HMLCG (L) 16 along with its sister craft LCG 15 were badly designed for sailing in rough seas and this they met when off the Pembrokeshire coast. For some unexplained reason, the boats were refused entry to Fishguard Harbour so went on hoping to reach the safety of Milford Haven. Unfortunately, conditions worsened and the vessels began taking on water. They radioed for help but the nearest lifeboat, at Angle, was out of commission and the St. David’s lifeboat was not called out till six hours later. It took them 2 ½ hours to reach the crafts - by then it was dark, and nothing could be done.

LCS16 sank with a loss of all hands. Some of the bodies were washed up in Freshwater Bay and were buried in various cemeteries, many at Milford. Several bodies were never found, including OS Beet’s and the site is now a war grave.

Thomas Beet is remembered on the Plymouth Naval Memorial as well as Thurgoland’s and Fox’s Memorials. He had worked in the Bar Mill at Stocksbridge.



Pvte: Stanley Illingsworth initially served in the KOYLI (King’s Own Yorkshire Light Infantry) but was then transferred to the 9th Btn: Durham Light Infantry to make up strength of numbers when this battalion was deployed in the D-Day landings on 6th June 1944. The men landed on Gold Beach (King sector) and fought their way inland towards Bayeux and Caen.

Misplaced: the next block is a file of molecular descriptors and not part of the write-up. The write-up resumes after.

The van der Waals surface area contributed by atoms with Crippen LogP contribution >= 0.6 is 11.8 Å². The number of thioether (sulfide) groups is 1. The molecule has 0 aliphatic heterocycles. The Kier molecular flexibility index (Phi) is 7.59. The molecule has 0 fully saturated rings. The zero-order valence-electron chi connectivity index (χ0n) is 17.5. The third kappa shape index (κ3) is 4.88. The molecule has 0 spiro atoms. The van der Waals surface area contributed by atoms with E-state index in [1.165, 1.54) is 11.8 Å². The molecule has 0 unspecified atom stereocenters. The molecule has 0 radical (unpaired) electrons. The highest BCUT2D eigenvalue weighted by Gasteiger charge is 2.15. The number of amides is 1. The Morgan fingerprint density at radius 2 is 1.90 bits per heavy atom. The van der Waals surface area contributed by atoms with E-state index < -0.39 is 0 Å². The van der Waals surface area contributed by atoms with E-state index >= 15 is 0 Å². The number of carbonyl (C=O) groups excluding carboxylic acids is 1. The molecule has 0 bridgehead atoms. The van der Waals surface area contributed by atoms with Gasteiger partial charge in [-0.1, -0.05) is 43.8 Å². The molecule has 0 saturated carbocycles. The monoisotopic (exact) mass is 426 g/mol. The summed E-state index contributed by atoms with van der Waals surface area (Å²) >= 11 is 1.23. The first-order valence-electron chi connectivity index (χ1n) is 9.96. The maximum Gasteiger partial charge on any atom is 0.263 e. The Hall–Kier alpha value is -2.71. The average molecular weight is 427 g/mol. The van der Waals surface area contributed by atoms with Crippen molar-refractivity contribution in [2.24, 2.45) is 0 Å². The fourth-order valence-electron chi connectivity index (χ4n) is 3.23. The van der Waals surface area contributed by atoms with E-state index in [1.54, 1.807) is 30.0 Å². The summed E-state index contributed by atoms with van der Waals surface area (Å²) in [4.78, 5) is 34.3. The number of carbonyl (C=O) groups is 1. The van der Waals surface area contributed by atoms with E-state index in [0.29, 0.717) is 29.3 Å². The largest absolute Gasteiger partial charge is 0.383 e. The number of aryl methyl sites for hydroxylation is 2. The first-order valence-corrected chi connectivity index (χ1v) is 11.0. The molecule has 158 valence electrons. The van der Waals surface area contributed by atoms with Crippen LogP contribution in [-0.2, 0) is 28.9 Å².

Pvte: Illingsworth was killed on D Day+8 when the battalion was involved in heavy fighting against crack Panzer Lehr troops defending a village, Lingevres, in Normandy. The Normandy Bocage was very difficult terrain as it consisted of small fields surrounded by deep, sunken lanes and high, impenetrable hedges.

He was only 20 when killed and is buried in Bayeux War Cemetery, Calvados Region. This was created post-war when bodies from the surrounding area were brought there.

His headstone inscription reads: "In Loving Memory of my dear son killed in action. Always in our thoughts."

Pvte: Illingsworth is named on Fox’s War Memorial as he worked in the Billet Mill.


The final pair of men were not killed in action but none-the-less were casualties of the war.



Gunner John Robert Stagg served in a Light Anti-aircraft Regiment of the Royal Artillery. He was based in Scotland most likely protecting the ship building yards at Grangemouth on the R. Forth.

He died aged 22, on 21st January 1943 at Base Hospital, Larbert near Falkirk. His death certificate states his cause of death was: “Traumatic pneumonia (motorcycle accident), Ruptured spleen and Splenotomy” [an operation on the spleen]

Gunner Stagg had been employed in the Wire Mill at Fox’s.

He is buried in Thurgoland Cemetery and the inscription on his headstone reads, “In Memory of my Dearest Husband. Beloved, Yours the Beginning not the End.”

He had married Freda (Roberts) of Deepcar in 1940 and they had a daughter in 1942.

Gunner J. R. Stagg 16 Nov 2020, Sally Jo

Gunner John Robert Stagg's C.W.G.C. headstone in Thurgoland cemetery.  Photo: Sally Jowitt 2020.


Gunner Douglas Matthewman enlisted in the Royal Artillery in 1939 having previously worked as a clerk in Fox’s Wire Mill. He is remembered on Fox’s War Memorial.

He had married in 1942 and at the time of his death was living in Monkseaton, Northumberland.

Gunner Matthewman became ill and was discharged from the army. He died in the Royal Infirmary, George Square, Edinburgh on 12 August 1943 aged 23. The cause of death is given as, “Multiple Polyps of Colon and Rectum. Post-operative cardiac failure.” [a modern diagnosis suggests Bowel Cancer]

bottom of page